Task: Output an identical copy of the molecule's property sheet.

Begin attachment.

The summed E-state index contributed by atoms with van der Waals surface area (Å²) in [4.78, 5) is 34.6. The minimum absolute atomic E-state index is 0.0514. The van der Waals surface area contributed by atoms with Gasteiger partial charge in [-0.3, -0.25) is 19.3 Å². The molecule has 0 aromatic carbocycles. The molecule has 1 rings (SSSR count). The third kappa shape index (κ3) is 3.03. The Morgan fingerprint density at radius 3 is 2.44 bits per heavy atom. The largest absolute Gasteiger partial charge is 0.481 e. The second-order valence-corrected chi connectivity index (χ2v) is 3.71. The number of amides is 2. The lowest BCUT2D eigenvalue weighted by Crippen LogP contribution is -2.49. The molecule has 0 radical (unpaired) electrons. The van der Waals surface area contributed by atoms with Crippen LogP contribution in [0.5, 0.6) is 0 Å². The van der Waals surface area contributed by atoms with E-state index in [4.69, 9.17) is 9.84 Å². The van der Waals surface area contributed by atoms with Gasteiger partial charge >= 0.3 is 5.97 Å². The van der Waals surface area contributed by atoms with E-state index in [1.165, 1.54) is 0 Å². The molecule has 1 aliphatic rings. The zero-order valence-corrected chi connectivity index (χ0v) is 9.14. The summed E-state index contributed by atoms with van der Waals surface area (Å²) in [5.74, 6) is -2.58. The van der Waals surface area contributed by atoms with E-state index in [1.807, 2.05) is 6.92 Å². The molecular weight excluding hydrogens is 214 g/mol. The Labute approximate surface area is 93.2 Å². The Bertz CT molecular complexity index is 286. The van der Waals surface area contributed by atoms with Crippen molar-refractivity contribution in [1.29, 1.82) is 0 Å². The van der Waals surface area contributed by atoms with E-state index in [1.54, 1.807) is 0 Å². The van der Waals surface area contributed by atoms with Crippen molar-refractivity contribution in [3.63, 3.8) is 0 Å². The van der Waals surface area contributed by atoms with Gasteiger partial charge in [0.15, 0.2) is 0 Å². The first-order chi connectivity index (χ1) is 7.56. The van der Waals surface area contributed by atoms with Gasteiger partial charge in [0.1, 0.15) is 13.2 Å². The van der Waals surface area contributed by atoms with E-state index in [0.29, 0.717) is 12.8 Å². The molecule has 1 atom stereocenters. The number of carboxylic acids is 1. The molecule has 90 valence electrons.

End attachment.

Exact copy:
The summed E-state index contributed by atoms with van der Waals surface area (Å²) in [4.78, 5) is 34.6. The minimum absolute atomic E-state index is 0.0514. The van der Waals surface area contributed by atoms with Gasteiger partial charge in [-0.3, -0.25) is 19.3 Å². The molecule has 0 aromatic carbocycles. The molecule has 1 rings (SSSR count). The third kappa shape index (κ3) is 3.03. The Morgan fingerprint density at radius 3 is 2.44 bits per heavy atom. The largest absolute Gasteiger partial charge is 0.481 e. The second-order valence-corrected chi connectivity index (χ2v) is 3.71. The number of amides is 2. The lowest BCUT2D eigenvalue weighted by Crippen LogP contribution is -2.49. The molecule has 0 radical (unpaired) electrons. The van der Waals surface area contributed by atoms with Crippen LogP contribution in [0.5, 0.6) is 0 Å². The van der Waals surface area contributed by atoms with E-state index in [4.69, 9.17) is 9.84 Å². The van der Waals surface area contributed by atoms with Gasteiger partial charge >= 0.3 is 5.97 Å². The van der Waals surface area contributed by atoms with E-state index in [1.165, 1.54) is 0 Å². The molecule has 1 aliphatic rings. The zero-order valence-corrected chi connectivity index (χ0v) is 9.14. The summed E-state index contributed by atoms with van der Waals surface area (Å²) in [5.74, 6) is -2.58. The van der Waals surface area contributed by atoms with E-state index in [1.807, 2.05) is 6.92 Å². The molecular weight excluding hydrogens is 214 g/mol. The Labute approximate surface area is 93.2 Å². The Bertz CT molecular complexity index is 286. The van der Waals surface area contributed by atoms with Crippen molar-refractivity contribution in [1.29, 1.82) is 0 Å². The van der Waals surface area contributed by atoms with E-state index in [1.54, 1.807) is 0 Å². The van der Waals surface area contributed by atoms with Crippen molar-refractivity contribution in [3.63, 3.8) is 0 Å². The van der Waals surface area contributed by atoms with Gasteiger partial charge in [0.15, 0.2) is 0 Å². The first-order chi connectivity index (χ1) is 7.56. The van der Waals surface area contributed by atoms with Gasteiger partial charge in [0.1, 0.15) is 13.2 Å². The van der Waals surface area contributed by atoms with E-state index in [0.29, 0.717) is 12.8 Å². The molecule has 1 atom stereocenters. The number of carboxylic acids is 1. The molecule has 90 valence electrons.